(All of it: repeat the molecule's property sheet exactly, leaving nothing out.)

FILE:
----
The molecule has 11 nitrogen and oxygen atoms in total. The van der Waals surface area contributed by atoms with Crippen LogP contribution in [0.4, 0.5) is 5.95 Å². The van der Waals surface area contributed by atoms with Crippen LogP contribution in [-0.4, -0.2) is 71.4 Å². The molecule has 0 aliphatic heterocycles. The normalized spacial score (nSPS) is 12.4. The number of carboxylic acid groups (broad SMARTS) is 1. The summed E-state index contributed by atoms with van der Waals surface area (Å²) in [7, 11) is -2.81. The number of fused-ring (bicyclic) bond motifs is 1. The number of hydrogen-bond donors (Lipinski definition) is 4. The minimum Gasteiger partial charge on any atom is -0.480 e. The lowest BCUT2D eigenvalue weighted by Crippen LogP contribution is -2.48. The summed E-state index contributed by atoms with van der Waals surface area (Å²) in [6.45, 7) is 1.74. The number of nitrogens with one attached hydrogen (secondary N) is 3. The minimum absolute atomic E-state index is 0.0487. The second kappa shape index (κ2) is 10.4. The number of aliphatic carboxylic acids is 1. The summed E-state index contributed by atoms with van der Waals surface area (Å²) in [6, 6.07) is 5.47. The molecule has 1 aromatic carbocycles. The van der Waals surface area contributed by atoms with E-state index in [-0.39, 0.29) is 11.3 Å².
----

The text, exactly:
The molecule has 11 nitrogen and oxygen atoms in total. The van der Waals surface area contributed by atoms with Crippen LogP contribution in [0.4, 0.5) is 5.95 Å². The van der Waals surface area contributed by atoms with Crippen LogP contribution in [-0.4, -0.2) is 71.4 Å². The molecule has 0 aliphatic heterocycles. The normalized spacial score (nSPS) is 12.4. The number of carboxylic acid groups (broad SMARTS) is 1. The summed E-state index contributed by atoms with van der Waals surface area (Å²) in [7, 11) is -2.81. The number of fused-ring (bicyclic) bond motifs is 1. The number of hydrogen-bond donors (Lipinski definition) is 4. The minimum Gasteiger partial charge on any atom is -0.480 e. The lowest BCUT2D eigenvalue weighted by Crippen LogP contribution is -2.48. The summed E-state index contributed by atoms with van der Waals surface area (Å²) in [6.45, 7) is 1.74. The number of nitrogens with one attached hydrogen (secondary N) is 3. The minimum absolute atomic E-state index is 0.0487. The second kappa shape index (κ2) is 10.4. The number of aliphatic carboxylic acids is 1. The summed E-state index contributed by atoms with van der Waals surface area (Å²) in [6, 6.07) is 5.47. The molecule has 1 aromatic carbocycles. The van der Waals surface area contributed by atoms with E-state index in [-0.39, 0.29) is 11.3 Å².